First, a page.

The Barbados Association of Retailers Vendors and Entrepreneurs (BARVEN) wants to see the end to the sale of “unhealthy” snacks and beverages to this country’s school children.
In fact, BARVEN spokesman Valentino Barrow has suggested that better can be done.
“We could find other alternatives. I remember when I was going to school we had fruits. I know there are healthier snacks on the market. We need to stomp out those unhealthy snacks,” he insisted.
Pointing out that BARVEN was doing what it could to encourage its members to offer healthier options, Barrow said the issue also called for greater support from parents.
“We have been having some workshops in educating the vendors on vending to children, things that are [damaging] to their health, and that include sweet drinks and the likes, various amount of confectionary that we know the children like but are not healthy.
“We also have to educate some of the parents, because even if we break through to a lot of the schools, the parents are still going to be buying these snacks for the children because it is always a ‘quick fix to get them out your hair’. But we need to also educate the parents about these snacks,” said Barrow.
In relation to a recent row between vendors at one school and education officials, Barrow said that matter was rectified.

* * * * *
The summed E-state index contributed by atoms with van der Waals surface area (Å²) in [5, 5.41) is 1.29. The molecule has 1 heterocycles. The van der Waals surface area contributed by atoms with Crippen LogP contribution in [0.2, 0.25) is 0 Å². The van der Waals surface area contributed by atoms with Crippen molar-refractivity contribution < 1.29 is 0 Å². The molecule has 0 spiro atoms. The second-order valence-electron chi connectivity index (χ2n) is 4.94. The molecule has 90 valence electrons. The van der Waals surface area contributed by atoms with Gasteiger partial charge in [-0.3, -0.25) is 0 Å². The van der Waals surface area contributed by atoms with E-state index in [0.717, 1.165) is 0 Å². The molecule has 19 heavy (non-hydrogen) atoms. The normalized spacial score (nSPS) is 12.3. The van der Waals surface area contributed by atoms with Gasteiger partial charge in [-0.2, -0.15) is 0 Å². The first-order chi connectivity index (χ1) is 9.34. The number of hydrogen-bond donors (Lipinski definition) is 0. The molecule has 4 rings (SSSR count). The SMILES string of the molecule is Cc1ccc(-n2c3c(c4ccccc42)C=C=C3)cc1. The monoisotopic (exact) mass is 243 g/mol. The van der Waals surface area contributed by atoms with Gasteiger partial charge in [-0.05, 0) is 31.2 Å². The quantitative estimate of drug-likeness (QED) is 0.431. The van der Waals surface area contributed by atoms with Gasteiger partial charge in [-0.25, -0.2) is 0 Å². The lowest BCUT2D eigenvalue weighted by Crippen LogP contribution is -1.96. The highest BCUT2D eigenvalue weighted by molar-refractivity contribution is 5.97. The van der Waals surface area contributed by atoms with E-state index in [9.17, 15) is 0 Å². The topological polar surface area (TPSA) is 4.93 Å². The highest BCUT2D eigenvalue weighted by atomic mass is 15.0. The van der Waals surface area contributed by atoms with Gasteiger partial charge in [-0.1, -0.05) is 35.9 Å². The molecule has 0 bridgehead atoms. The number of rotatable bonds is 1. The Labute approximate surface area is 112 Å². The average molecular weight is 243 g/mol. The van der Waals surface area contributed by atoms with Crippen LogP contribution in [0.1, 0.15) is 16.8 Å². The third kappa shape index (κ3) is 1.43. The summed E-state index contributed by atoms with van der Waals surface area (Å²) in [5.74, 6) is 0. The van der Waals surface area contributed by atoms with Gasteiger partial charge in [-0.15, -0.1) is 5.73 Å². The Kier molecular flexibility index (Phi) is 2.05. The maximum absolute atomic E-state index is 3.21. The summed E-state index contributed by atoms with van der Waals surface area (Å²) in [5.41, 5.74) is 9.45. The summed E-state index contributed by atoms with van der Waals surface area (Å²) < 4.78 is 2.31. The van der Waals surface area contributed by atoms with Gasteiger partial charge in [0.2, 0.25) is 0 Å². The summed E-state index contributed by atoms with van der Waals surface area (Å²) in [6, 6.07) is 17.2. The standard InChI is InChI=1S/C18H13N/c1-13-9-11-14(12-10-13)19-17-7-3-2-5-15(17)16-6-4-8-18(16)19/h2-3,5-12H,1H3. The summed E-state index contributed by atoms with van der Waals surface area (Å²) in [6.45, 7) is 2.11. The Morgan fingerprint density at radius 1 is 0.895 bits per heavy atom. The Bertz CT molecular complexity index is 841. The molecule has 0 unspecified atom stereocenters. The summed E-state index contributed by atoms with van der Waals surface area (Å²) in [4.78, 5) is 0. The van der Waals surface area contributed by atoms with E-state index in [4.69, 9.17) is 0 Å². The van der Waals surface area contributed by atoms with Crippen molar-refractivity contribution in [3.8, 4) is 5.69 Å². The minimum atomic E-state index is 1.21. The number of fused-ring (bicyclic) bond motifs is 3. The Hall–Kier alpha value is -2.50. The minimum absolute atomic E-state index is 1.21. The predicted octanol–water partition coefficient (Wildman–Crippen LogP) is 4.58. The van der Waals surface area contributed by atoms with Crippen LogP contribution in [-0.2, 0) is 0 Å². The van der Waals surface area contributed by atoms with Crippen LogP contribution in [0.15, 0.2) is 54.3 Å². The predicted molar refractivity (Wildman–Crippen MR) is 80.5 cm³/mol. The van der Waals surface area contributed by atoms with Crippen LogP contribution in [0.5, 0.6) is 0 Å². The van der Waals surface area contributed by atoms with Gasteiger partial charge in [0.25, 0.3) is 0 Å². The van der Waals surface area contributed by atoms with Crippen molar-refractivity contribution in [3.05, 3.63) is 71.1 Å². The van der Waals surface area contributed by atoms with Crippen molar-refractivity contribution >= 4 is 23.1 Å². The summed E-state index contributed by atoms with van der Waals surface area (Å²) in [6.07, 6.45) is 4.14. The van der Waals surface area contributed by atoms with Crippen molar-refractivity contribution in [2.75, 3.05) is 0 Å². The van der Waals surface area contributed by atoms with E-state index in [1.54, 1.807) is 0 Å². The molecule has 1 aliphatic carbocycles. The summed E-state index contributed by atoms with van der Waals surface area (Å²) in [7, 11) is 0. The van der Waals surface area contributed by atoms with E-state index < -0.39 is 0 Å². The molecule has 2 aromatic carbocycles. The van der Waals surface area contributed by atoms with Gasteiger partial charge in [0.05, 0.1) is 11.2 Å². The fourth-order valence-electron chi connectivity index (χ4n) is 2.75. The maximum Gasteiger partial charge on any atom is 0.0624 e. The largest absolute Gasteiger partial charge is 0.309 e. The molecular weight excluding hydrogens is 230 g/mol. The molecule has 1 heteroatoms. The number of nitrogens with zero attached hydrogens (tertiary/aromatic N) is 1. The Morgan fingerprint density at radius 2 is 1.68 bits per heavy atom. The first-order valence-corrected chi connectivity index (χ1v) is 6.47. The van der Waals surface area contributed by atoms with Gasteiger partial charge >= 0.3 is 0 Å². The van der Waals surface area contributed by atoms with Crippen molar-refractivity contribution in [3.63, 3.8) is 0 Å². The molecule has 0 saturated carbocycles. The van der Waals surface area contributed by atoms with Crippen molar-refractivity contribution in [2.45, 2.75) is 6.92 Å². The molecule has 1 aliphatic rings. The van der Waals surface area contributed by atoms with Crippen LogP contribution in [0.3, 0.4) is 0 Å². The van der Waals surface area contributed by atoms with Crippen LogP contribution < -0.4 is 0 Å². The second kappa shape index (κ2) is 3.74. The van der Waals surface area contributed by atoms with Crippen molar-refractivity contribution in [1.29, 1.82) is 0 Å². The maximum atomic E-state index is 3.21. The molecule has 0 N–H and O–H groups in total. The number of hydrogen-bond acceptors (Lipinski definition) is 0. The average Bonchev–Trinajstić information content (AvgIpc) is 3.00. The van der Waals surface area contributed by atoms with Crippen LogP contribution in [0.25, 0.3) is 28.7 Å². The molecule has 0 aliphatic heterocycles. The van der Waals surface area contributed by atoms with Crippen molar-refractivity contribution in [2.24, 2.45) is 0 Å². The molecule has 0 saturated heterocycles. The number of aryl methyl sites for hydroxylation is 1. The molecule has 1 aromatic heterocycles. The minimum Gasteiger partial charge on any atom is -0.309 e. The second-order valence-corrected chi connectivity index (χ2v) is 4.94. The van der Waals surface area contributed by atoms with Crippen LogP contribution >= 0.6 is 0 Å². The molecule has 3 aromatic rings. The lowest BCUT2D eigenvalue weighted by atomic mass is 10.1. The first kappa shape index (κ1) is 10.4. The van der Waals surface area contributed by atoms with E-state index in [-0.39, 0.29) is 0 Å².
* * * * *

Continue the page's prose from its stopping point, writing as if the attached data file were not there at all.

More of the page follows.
Over the years there have been several calls for snack vendors to provide healthier options to school children. And in recent months the call was intensified following a fallout between some school vendors and education officials.
Barrow told Barbados TODAY that BARVEN fully supported this call, adding that the association saw the children as the future and they needed to be protected form the health risks associated with unhealthy eating habits.
His comments came as he reported a smooth start to the new school term for snack vendors.
He said that since the start of the current school term there have been no reports of aggression towards snack vendors at schools across the island from education officials.
However, he said there were still discussions to be had in relation to the tradition of vendors plying their trade on school compounds across the island.
“I can tell you that some of the vendors had opted to seek other locations, and others took the protocol to see if they can be accommodated on the premises. But we still need to have further deliberations with the authorities relating to that,” said Barrow.
In November last year a row between the principal of the Grantley Adams Memorial School and the vendors resulted in the vendors being removed from that school’s compound. One vendor was eventually permitted to sell on the compound.
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